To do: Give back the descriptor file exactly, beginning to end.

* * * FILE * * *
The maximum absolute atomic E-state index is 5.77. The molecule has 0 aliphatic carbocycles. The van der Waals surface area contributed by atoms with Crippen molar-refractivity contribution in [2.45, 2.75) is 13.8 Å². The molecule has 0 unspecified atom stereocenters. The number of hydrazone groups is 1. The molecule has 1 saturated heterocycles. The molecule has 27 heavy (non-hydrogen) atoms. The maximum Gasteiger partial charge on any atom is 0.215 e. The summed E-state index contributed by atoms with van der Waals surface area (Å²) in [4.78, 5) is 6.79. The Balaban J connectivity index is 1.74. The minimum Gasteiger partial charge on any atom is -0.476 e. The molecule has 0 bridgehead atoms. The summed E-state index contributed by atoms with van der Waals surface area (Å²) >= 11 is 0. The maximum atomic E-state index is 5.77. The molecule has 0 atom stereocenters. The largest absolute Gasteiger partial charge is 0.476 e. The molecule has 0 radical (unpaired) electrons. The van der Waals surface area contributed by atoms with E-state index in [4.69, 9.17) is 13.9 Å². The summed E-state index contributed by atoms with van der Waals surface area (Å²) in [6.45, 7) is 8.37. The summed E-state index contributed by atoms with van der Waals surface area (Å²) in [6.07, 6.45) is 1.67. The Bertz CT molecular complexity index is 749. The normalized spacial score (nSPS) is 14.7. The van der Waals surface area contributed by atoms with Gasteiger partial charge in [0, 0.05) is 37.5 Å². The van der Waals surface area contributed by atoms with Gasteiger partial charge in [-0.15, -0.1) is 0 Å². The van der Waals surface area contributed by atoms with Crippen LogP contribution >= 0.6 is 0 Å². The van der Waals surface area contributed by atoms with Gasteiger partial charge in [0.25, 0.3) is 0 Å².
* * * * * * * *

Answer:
The maximum absolute atomic E-state index is 5.77. The molecule has 0 aliphatic carbocycles. The van der Waals surface area contributed by atoms with Crippen molar-refractivity contribution in [2.45, 2.75) is 13.8 Å². The molecule has 0 unspecified atom stereocenters. The number of hydrazone groups is 1. The molecule has 1 saturated heterocycles. The molecule has 27 heavy (non-hydrogen) atoms. The maximum Gasteiger partial charge on any atom is 0.215 e. The summed E-state index contributed by atoms with van der Waals surface area (Å²) in [4.78, 5) is 6.79. The Balaban J connectivity index is 1.74. The minimum Gasteiger partial charge on any atom is -0.476 e. The molecule has 0 bridgehead atoms. The summed E-state index contributed by atoms with van der Waals surface area (Å²) >= 11 is 0. The maximum atomic E-state index is 5.77. The molecule has 0 atom stereocenters. The largest absolute Gasteiger partial charge is 0.476 e. The molecule has 0 radical (unpaired) electrons. The van der Waals surface area contributed by atoms with E-state index in [4.69, 9.17) is 13.9 Å². The summed E-state index contributed by atoms with van der Waals surface area (Å²) in [6.45, 7) is 8.37. The summed E-state index contributed by atoms with van der Waals surface area (Å²) in [6.07, 6.45) is 1.67. The Bertz CT molecular complexity index is 749. The normalized spacial score (nSPS) is 14.7. The van der Waals surface area contributed by atoms with Gasteiger partial charge in [0, 0.05) is 37.5 Å². The van der Waals surface area contributed by atoms with Gasteiger partial charge in [-0.15, -0.1) is 0 Å². The van der Waals surface area contributed by atoms with Crippen LogP contribution >= 0.6 is 0 Å². The van der Waals surface area contributed by atoms with Gasteiger partial charge in [0.25, 0.3) is 0 Å².